Drones will soon be lifesavers

If you have been in to the Nicely Done Sites World HQ you have probably seen our drone. Drones are doing amazing things from photography to delivering packages to giving emergency services an extra set of eyes after a disaster. They have helped to keep people out of harm’s way and have certainly saved lives along the way. That has just scratched the surface of the humanitarian work that a drone can do.

Where can drones be utilized everyday?

In many of the remotest parts of the world emergency services are hard to find. The services may be non-existent in remote villages in the world or the doctor could be miles away. When an emergency happens seconds count and can be the difference between life and death but how can this be overcome in the remotest parts of the world?

This has been an issue that many that have lived with in rural communities or in out of the way places have had to balance and struggle with. In 1925 when a diptheria outbreak occurred in Nome, Alaska the life saving medicine has taken from Anchorage through blizzard conditions by a series of dog sled teams in what became known as the Great Race of Mercy. It took five and a half days to cover the 675 miles from Anchorage to Nome but officially as many as seven people died (but probably more did among the Eskimo population). This great achievement is celebrated every year with the Iditarod Trail Sled Dog Race. What if there was an easier way?

Drones could save your life one day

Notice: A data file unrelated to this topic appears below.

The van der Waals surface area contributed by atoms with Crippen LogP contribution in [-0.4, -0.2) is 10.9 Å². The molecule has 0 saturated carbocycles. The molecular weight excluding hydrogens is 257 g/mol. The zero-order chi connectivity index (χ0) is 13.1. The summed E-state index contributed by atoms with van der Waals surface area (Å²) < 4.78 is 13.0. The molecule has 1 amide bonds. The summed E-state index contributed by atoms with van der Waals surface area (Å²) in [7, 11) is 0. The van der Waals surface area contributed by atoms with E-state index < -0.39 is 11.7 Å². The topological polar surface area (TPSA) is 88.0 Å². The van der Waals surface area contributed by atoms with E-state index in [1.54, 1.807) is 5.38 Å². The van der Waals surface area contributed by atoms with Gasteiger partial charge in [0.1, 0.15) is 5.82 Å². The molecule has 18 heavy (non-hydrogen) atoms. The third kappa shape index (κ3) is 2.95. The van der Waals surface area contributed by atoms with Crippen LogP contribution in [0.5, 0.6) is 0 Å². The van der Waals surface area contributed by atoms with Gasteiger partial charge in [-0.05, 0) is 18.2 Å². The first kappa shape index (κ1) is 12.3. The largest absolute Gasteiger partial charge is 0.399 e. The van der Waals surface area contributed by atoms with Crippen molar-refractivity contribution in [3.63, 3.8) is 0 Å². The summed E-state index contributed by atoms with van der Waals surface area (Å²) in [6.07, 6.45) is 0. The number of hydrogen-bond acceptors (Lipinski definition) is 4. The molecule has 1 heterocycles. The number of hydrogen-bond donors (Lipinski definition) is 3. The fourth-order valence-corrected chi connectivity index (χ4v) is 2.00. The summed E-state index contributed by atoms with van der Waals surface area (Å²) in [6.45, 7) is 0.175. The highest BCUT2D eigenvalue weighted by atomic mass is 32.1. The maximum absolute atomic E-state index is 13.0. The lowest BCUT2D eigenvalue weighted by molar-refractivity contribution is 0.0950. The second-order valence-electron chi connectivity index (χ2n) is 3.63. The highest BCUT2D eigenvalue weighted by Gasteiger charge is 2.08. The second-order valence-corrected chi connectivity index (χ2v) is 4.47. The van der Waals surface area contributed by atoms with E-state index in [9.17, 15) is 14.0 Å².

Today there is. Zipline has launched the first drone delivery system capable of delivering medicine, blood and vaccines to a spot the size of two parking spaces. The service is already in use in Rwanda and has sought FAA approval to operate in the United States. The first delivery in Rwanda was in October of 2016 and cut the delivery of vital medicines from several hours to 30 minutes. Lives have been saved and many more in the future certainly will be. With more than 2 billion people lacking easy access to medicine around the globe one can certainly see the potential impact.

Drones are the obvious choice. Zipline’s weighs 44 pounds and it can carry around 4 pounds of cargo. Natural terrain like mountains or bodies of water will no longer be an obstacle. Natural disasters like flooding or a washed out road will not keep the medicine from getting through at a critical time. The drone itself can make up to 500 deliveries a day and that could be a real life saver.

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